Mientras las crisis continúan desarrollándose en Venezuela y Nicaragua, más de 4,5 millones de personas han dejado a esos países, con la mayoría instalándose en países vecinos en la región. Hasta la fecha, los países latinoamericanos generalmente han respondido por buscar maneras pragmáticas para recibir e integrar migrantes y refugiados de Venezuela y Nicaragua.

Esta serie de debates en panel examina los desafíos futuros mientras países de la región busca establecer estrategias futuras para responder a flujos migratorios a gran escala. Responsables políticos y principales interesados de la región, así como representantes de instituciones internacionales destacadas involucradas en la respuesta regional, ofrecen sus puntos de vista sobre requisitos de entrada cambiantes; vías legales y proceso de asilo; acceso a la educación, servicios de salud y servicios públicos; y las oportunidades y retos que esos flujos migratorios exponen por el futuro de la región.

Las observaciones dadas en inglés fueron traducidas al español en esta grabación.

The International Response to the Venezuelan & Nicaraguan Humanitarian Crises (Panel 3) & New Approaches (Conclusion) - Latin American Responses to the Venezuelan & Nicaraguan Migration Crises

The International Response to the Venezuelan and Nicaraguan Humanitarian Crises (Panel 3)

  • Chiara Cardoletti-Carroll, Deputy Regional Representative for the United States and the Caribbean, UN High Commissioner for Refugees (UNHCR)
  • Luca Dall’Oglio, Chief of Mission, International Organization for Migration (IOM) USA
  • Dana Francis, Director, Office of Assistance for Europe, Central Asia, and the Americas, Bureau of Population, Refugees, and Migration, U.S. Department of State
  • Betilde Muñoz-Pogossian, Director, Department of Social Inclusion, Organization of American States (OAS)
  • Moderator: Juan F. Jiménez Mayor, former Prime Minister and former Minister of Justice and Human Rights, Peru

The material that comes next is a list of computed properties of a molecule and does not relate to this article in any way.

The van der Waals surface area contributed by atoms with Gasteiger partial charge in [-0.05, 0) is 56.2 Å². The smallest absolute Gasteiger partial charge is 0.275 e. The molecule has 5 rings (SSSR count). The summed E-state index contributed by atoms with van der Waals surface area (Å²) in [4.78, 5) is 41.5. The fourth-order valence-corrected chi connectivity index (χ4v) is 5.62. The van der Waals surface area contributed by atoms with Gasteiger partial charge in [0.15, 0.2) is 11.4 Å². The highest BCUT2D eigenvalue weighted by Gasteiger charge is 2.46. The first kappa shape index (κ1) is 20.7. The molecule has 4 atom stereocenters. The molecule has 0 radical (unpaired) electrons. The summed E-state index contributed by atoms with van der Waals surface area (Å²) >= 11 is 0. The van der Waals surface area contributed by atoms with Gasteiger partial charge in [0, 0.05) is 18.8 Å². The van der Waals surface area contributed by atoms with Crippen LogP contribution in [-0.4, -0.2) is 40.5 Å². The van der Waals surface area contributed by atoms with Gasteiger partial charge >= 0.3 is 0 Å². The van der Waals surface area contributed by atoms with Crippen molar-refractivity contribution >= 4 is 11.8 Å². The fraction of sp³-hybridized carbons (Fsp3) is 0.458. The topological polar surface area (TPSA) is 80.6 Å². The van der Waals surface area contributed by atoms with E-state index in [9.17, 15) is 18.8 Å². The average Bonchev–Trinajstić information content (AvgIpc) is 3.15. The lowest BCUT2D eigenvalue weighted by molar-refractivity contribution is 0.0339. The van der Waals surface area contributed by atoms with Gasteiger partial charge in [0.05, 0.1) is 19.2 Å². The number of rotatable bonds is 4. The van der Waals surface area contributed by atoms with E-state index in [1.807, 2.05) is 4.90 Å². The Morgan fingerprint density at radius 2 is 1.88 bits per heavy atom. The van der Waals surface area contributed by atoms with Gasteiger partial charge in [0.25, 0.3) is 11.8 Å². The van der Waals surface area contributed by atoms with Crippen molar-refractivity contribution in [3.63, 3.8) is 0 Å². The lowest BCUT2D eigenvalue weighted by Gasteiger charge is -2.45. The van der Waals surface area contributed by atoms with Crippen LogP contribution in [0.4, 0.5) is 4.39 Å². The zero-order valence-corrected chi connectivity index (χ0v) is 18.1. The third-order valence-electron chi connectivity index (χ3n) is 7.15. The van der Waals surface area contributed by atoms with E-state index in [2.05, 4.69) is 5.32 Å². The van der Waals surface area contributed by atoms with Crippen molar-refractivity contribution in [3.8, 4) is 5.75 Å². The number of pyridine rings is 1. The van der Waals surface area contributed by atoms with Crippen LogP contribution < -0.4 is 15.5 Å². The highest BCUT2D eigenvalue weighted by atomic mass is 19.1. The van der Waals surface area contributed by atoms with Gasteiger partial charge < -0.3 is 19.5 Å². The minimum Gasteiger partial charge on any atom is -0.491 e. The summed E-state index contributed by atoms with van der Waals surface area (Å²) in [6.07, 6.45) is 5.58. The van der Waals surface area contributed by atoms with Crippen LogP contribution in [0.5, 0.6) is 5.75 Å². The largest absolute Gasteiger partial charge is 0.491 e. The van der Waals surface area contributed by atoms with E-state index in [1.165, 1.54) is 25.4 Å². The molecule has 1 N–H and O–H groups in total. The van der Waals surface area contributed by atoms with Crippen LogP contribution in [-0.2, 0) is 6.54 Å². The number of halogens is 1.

New Approaches toward Protection and Integration in the Region?

  • Diego Chaves, Visiting Fellow, MPI
  • Jessica Bolter, Associate Policy Analyst, MPI

 

As crises continue to unfold in Venezuela and Nicaragua, more than 4.5 million people have left both of those countries, with most settling in neighboring countries in the region. To date, Latin American countries have generally responded by finding pragmatic ways to receive and integrate migrants and refugees from Venezuela and Nicaragua.

This series of panel discussions examines the challenges ahead as countries in the region seek to chart future strategies for responding to large-scale forced migration flows. Leading policymakers and key stakeholders from the region, as well as representatives of major international institutions involved with the regional response, offer their views on changing entry requirements; legal pathways and asylum processes; access to education, health care, and public services; and the opportunities and challenges that these migration flows present for the future of the region.

Remarks given in Spanish have been translated into English in this recording.

Regional Responses to Nicaraguan Outflows (Panel 2) - Latin American Responses to the Venezuelan and Nicaraguan Migration Crises

Regional Responses to Nicaraguan Outflows (Panel 2)

  • Carlos Andrés Torres Salas, Vice Minister of the Interior and Police, Costa Rica
  • Harold Villegas-Román, Advisor to the Vice Minister of the Interior and Police; and Commissioner, Restricted Visa and Refugee Commission, Costa Rica
  • Alberto Cortés Ramos, Professor, Political Science Department, University of Costa Rica
  • Moderator: Manuel Orozco, Director, Migration, Remittances, and Development Program, Inter-American Dialogue

As crises continue to unfold in Venezuela and Nicaragua, more than 4.5 million people have left both of those countries, with most settling in neighboring countries in the region. To date, Latin American countries have generally responded by finding pragmatic ways to receive and integrate migrants and refugees from Venezuela and Nicaragua.